California car owners could get up to $800 for petrol

Governor Gavin Newsom reveals proposal to ease price at the pump for state residents

California Governor Gavin Newsom released details of a plan that could help ease the burden of soaring fuel costs at the pump. AP
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Californians shouldering the nation's highest petrol prices could soon get a tax break, free rides on public transport and up to $800 on debit cards to help pay for fuel under a proposal revealed Wednesday by Democratic Governor Gavin Newsom.

Petrol prices have soared in recent weeks, the result of pandemic-induced inflation and Russia's invasion of Ukraine. State governments across the country have been debating what to do about it, with the most popular choices being slashing fuel taxes or offering rebates to taxpayers.

California's average petrol prices hit a new state record Wednesday at $5.88 per gallon, more than $2 higher than it was a year ago, according to the American Automobile Association. California has the second-highest petrol tax in the country at 51 cents per gallon.

The governor's office says the average California driver spends about $300 per year on gas taxes. Mr Newsom's idea is to give car owners $400 debit cards for up to two vehicles, for a total of $800.

The money would go to everyone who has a car registered with the state — including the uber-rich, people living in the country illegally, and even drivers who own vehicles that don't use gasoline.

For people who don't have cars, Mr Newsom wants the state to pay for their bus or train fare for three months. His proposal would give $750 million to transit and rail agencies. About $1.1 billion would pay to pause scheduled inflationary increases for diesel and fuel taxes this summer, and another $500mn would pay for projects that promote biking and walking.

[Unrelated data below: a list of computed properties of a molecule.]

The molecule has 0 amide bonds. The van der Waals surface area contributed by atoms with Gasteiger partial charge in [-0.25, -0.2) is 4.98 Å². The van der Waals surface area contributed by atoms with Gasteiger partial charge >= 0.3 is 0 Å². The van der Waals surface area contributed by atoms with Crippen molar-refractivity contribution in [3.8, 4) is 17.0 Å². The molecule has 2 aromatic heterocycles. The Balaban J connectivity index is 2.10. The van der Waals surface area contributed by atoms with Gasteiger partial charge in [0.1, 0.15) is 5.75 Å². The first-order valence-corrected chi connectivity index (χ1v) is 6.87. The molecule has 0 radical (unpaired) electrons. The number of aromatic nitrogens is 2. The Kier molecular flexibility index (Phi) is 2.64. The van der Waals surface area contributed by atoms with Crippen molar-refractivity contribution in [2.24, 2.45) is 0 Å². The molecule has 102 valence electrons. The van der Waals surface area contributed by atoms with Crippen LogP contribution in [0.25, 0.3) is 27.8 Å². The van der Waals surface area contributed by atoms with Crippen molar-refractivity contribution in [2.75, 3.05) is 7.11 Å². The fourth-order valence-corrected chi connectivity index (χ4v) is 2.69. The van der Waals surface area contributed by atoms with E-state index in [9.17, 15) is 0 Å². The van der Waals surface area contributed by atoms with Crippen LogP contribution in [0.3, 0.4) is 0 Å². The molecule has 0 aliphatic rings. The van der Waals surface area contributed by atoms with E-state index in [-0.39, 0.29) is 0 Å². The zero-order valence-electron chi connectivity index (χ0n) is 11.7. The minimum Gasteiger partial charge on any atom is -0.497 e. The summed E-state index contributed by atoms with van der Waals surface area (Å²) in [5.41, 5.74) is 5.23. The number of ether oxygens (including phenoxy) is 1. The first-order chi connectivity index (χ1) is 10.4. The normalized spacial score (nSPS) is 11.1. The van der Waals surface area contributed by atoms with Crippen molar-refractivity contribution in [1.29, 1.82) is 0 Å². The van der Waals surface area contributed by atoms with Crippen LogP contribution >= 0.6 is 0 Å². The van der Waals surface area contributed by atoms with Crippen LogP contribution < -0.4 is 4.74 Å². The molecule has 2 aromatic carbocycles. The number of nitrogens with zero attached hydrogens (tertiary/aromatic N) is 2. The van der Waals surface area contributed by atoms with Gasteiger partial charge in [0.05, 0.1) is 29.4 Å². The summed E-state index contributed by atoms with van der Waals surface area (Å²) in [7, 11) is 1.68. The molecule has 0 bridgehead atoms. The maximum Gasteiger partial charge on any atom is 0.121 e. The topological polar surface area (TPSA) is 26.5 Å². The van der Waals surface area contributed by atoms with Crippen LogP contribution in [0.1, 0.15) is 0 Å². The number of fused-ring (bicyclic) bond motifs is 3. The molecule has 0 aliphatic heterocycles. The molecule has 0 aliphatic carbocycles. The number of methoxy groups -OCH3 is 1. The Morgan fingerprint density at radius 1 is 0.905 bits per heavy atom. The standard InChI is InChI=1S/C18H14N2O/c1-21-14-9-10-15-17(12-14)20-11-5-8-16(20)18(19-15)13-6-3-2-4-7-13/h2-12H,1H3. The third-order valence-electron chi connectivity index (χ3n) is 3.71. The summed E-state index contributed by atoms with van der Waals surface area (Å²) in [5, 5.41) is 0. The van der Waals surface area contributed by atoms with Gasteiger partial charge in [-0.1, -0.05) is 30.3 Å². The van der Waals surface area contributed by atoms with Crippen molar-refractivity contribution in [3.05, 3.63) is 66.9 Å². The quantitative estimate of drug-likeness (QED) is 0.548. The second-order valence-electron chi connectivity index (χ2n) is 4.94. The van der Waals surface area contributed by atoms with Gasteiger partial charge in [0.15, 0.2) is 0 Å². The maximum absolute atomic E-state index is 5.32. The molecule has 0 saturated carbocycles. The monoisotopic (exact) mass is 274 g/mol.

“This package is also focused on protecting people from volatile gas prices, and advancing clean transportation,” Mr Newsom said.

Rising fuel prices are a tricky policy issue for Mr Newsom, who is trying to wean the state off fossil fuels. He has signed executive orders aimed at banning the sale of new petrol-powered cars in the state by 2035 and halting all oil extraction by 2045. He has proposed a total of $10bn in funding over six years to boost zero-emission vehicle production and build charging stations.

Mr Newsom's plan must be approved by the Legislature, where Democrats dominate both the Assembly and the Senate. Democratic leaders, however, don't like the idea of giving money to rich people. They have been discussing their own rebate proposal, one that would give $200 rebates to every taxpayer and their children with taxable income less than $125,000 for single filers and $250,000 for joint filers. That means a family of five would get $1,000 while a single parent with two children would get $600.

Mr Newsom's plan is similar to a separate proposal floated last week by more moderate Democrats in the state Assembly that would give every taxpayer $400, regardless of income.

The governor's office said Newsom would be willing to negotiate with lawmakers about who can get the money, a process that could take some time to sort out.

Updated: March 25, 2022, 4:28 AM
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